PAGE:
In t he previous issue of this newsletter, we described the status of the international space agency developed Data Entity Dictionary Specification Language (DEDSL) draft standard. This is being developed under the Consultative Committee for Space Data Systems (CCSDS) and ISO TC 20/SC 13. We reported on the need to harmonize this work with the existing ISO standards addressing data element standardization and designated ISO 11179. In this issue we describe the current status of this work as well as developments related to ISO 11179.
The development of ISO 11179 has been led by individuals from various organizations and agencies in the Washington D.C. area. They have recognized that ISO 11179 contains ambiguities and therefore, under ANSI NCITS L8 (formerly ANSI X3L8), they have developed a formally specificied model designated ANSI X3-285 and titled Metamodel for the Management of Shareable Data. Central to this model is the concept of a metadata registry which assigns unique identifiers to each data element. The objective is to make the definitions and representations of the data elements widely understandable and re-usable.
Several organizations have begun implementing these metadata registries. The Environmental Protection Agency, which has been an active supporter of ISO 11179, has established such a registry and it is being promoted as a reference implementation of ISO 11179 under ANSI X3-285. Further, a second metadata registry workshop, to be held in the Washington D.C. area, is planned for April 15-16 to educate implementors and address issues. One of the issues is the lack of a standard concrete syntax for the exchange of data element definitions. The emerging internet XML and RDF standards have been proposed as candidates for this function. Participation from the Space agencies has been solicited due to our experience in developing and using PVL/ODL for Data Entity Dictionary expression.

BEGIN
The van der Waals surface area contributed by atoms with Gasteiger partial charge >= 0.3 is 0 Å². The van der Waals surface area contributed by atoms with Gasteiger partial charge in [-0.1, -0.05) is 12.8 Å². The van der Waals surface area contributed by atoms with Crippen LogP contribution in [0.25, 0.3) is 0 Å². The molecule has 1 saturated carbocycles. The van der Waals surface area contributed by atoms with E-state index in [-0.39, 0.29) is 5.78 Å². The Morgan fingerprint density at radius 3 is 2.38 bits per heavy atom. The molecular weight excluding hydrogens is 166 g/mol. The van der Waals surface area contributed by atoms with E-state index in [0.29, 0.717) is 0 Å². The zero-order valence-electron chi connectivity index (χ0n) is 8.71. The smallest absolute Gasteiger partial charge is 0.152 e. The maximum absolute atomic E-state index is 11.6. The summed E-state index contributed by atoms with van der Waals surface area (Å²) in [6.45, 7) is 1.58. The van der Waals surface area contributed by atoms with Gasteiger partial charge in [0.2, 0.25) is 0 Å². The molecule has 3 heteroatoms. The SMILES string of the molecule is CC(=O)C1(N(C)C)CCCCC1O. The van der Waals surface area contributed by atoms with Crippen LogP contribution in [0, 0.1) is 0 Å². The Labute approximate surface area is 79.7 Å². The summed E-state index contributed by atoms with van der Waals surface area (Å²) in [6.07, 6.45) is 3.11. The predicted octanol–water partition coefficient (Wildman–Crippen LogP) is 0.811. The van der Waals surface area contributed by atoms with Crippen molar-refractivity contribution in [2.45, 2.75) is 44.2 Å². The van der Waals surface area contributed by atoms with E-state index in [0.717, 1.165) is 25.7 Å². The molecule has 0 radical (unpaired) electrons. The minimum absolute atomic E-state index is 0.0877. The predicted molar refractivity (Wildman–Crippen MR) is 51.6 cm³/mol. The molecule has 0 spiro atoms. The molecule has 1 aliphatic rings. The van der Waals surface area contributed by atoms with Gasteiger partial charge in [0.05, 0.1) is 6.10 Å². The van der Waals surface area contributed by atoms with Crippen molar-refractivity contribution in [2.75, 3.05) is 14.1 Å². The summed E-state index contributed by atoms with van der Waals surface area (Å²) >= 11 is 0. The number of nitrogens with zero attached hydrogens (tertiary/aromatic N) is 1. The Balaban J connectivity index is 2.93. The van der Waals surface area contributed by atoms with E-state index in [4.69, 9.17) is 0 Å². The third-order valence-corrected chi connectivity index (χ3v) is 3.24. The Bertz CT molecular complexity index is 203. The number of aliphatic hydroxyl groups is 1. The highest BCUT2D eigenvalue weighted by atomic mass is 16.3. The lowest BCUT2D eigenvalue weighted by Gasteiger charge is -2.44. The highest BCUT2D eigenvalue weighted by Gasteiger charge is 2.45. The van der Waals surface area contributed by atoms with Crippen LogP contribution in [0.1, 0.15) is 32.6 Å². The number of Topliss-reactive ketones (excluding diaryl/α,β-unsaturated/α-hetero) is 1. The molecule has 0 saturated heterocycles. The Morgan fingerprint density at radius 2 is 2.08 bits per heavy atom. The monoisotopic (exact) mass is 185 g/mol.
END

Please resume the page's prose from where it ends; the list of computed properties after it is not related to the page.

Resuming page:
From the CCSDS perspective, the current objective is to produce a DEDSL standard that is harmonized with ISO 11179 and ANSI X3-285, and that will be understandable and usable to agency science and operations disciplines in the near term. Its concrete syntax is PVL based.
From a NASA perspective, NOST would like to form a Data Entity Dictionary Interest Group to track and influence standards development, and to facilitate broader and more effective NASA Data Entity Dictionary usage across the disciplines. To this end, NOST encourages you to make your interest in such a group known by contacting one of the authors at your earliest convenience.
In the previous issue we also discussed Reference Model for Open Archive Information System (OAIS). Development of the the Reference Model will soon be completed and plans for a Digital Archive Directions (DADs) Workshop to prioritize future archiving standards activities are underway. To provide some context for this workshop, a brief history is given.
In 1995, the ISO requested the Consultative Committee for Space Data Standards (CCSDS) to develop standards for data archiving as a natural extension of its work in standardizing data interchange structures.